Since the reform era "reformasi" until present days, the growth of civil society organisations (CSOs) in Indonesia has been remarkable. According to official data, today more than 330,000 CSOs are registered with the government either as associations, foundations or society organsations. Yet, this number is probably much higher considering that there are a vast number of organisations that are not formally registered.
Overall, Indonesian civil society is highly active and largely able to work freely in a democratic and open environment. Some of the well-established CSOs play a pivotal role as watchdogs and public opinion formers and are able to collaborate with government and parliament and in some instances shape government policy. In this regard, Indonesia and its civil society stand out in the region as a success story. However, changes in the regulatory framework, internal governance and networking remain key challenges to strengthen the collective voice of Civil Society.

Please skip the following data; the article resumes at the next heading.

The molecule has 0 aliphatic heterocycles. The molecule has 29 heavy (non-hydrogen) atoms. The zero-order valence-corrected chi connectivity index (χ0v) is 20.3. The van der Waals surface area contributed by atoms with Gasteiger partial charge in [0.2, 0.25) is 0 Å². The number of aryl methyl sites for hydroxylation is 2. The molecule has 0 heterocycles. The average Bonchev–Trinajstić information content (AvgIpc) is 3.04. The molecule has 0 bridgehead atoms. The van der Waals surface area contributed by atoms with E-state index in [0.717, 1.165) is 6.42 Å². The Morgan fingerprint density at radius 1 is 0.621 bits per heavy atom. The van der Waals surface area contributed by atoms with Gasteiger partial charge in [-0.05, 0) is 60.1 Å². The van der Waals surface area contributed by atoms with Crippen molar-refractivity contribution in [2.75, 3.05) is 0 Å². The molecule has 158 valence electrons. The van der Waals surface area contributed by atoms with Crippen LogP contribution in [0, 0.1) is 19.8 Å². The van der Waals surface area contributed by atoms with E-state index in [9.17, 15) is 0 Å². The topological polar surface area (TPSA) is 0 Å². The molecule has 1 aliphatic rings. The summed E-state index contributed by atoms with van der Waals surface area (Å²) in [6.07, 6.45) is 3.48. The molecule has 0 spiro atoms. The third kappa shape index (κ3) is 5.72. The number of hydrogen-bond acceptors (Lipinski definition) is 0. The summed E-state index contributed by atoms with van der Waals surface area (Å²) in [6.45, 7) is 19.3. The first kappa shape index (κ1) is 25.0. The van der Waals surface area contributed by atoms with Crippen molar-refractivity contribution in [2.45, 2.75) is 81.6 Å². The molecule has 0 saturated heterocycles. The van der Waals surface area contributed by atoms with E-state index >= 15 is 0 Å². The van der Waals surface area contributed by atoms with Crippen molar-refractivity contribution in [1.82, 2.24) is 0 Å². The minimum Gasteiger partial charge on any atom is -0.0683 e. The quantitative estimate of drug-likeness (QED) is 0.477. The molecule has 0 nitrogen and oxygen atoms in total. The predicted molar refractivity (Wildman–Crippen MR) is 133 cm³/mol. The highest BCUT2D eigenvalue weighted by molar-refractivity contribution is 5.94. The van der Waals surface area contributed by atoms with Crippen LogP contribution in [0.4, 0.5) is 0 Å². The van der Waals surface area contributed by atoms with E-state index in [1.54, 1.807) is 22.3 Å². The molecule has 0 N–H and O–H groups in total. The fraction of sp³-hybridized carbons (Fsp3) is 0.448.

The EU and its Member States have been and continue to be a key partner for CSOs in Indonesia. In 2014, the first Roadmap for the engagement with CSOs in Indonesia was agreed.
Find out more about the latest EU Roadmap for Engagement with Civil Society in Indonesia (2019-2020). Click HERE